Louie Crew, Ph.D. D.D., D.D., D.H.L.
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Married February 2, 1974
Whetting the Public's Appetite for Poetry
First appeared as a Guest Editorial in Small Press
Review 20.5 (1988): 3.
As U.S. citizens increasingly involve ourselves in the world beyond our borders, I hope we will demand more poetry in our nation's life, especially when we see poetry's importance south of us and in much of the political life of Asia.
Millions of U. S. citizens who say, "I don't like classical music," spend dozens of hours each year letting classical themes manipulate their emotions in b-grade movies.
Even more people seem unaware of how much poetry they consume, some of it good, much of it terrible, most of it powerful. Witness the hours many people bury themselves in pop lyrics, especially through music video. Witness millions of dollars people pay for baubles that some poet pimps for Madison Avenue.
Many reject Teachers Reading Poetry, not poetry itself. Recently one of my students got himself and me into hot water when he analyzed the personal libraries of the English Department. They gladly let him into their offices to admire their collections but were scandalized when I circulated copies of his clever paper. He documented what we might have guessed: Few owned poetry books. Even fewer owned books by poets not long dead. The few who did, chose a living poet whom the academy has already begun to canonize.
The head of my department attacked me viciously: "This kind of assignment undermines student trust of the faculty." Indeed it should! I applaud my student's courage.
Poets ourselves have to take some of the blame. All of us have grimaced through many a monotone for page after page. I forgive the poet less when the language of the poetry itself is superb and potentially accessible: why profane our ancient heritage? Imagine a scop trying to keep the attention of Beowulf's companions merely by sustaining one inflection, especially when the scop pilfered the inflection from some other poet, like Dylan Thomas! An audience rightly rejects even the good minstrel if she insults them and keeps her best tunes inside her head or jots them on staff bars only for other minstrels.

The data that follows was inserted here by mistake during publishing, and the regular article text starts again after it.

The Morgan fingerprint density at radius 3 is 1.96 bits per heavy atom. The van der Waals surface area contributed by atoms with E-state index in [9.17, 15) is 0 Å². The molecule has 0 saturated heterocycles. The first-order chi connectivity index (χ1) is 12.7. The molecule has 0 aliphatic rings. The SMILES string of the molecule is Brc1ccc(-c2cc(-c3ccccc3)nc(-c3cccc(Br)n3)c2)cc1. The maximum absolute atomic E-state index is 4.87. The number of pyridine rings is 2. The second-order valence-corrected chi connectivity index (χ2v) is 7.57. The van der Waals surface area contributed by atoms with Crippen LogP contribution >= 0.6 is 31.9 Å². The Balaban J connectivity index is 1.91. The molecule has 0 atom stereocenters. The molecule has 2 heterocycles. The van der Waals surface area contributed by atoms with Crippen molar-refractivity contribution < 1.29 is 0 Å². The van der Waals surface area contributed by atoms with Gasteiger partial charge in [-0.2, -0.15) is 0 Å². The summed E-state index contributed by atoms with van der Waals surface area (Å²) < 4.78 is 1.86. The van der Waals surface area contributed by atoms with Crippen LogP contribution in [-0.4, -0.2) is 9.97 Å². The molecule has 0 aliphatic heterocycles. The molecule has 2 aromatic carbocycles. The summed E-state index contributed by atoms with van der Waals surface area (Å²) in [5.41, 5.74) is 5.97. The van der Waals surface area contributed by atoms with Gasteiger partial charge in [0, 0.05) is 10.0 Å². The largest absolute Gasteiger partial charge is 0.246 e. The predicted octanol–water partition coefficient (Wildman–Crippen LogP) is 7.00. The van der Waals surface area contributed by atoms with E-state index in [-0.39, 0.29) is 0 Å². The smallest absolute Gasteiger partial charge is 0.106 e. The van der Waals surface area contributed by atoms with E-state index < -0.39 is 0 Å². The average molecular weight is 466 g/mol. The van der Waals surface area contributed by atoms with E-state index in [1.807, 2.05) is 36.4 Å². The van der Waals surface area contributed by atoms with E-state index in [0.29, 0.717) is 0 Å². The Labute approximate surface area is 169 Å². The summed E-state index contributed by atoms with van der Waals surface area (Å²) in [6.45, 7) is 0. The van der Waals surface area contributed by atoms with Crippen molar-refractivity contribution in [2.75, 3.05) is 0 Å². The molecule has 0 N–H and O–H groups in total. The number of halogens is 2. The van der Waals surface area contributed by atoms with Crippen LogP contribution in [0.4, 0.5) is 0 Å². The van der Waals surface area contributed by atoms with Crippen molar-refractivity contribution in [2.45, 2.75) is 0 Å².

A few people are beginning to get it right. Consider Marc Kelly Smith, who organizes readings at the Green Mill, a seedy bar in Ravenswood, a neighborhood on Chicago's northside. Al Capone's ghost lingers about the place, as a jaded nimbus for the gaudy plaster nude in a corner. Smith knows that the 100+ persons who come each Sunday night want something that they cannnot get merely by reading texts at home.
Smith uses three types of readings: the open mike, the invited poets, and The Slams. Smith restricts performers for the open mike to single short pieces. He allows invited poets no more than ten minutes unless he has had a chance to test them with an audience. The Slams audition with a punch. Contestants, two at a time, each read a poem. The emcee encourages the audience to hiss or applaud; judges respond to the audience as much as to the poem. The winner of each round receives $10 and the opportunity to go to the next round.
They sound grim, but if you know the ground rules, The Slams challenge you. Not for meditative parlor cantos, they encourage lyrics, dramatic monologues, and the like.
People choose this bar because they like poetry, not just booze; but they like for you to like them too. You can win with a bad poem if you perform it well, and can lose with "Fern Hill" if you merely mouthe it.
But what about those that would never go near such a place? At other venues, I have frequently snuck poetry into a text without telling my audience. Usually people cite those parts when they tell me what they liked; but if I name them as poetry, some look wounded, as if I have hit them on the nose with a powder puff.
Homophobia formidably throttles poetry. Someone should launch a new national organization, Poetry Is For Sissies--to reclaim turf, yes, but more important, to call the bluff by which many hetero males allow bullies to deprive them and their girlfriends of every human being's birthright. I hope they react, "No, poetry is for everyone!"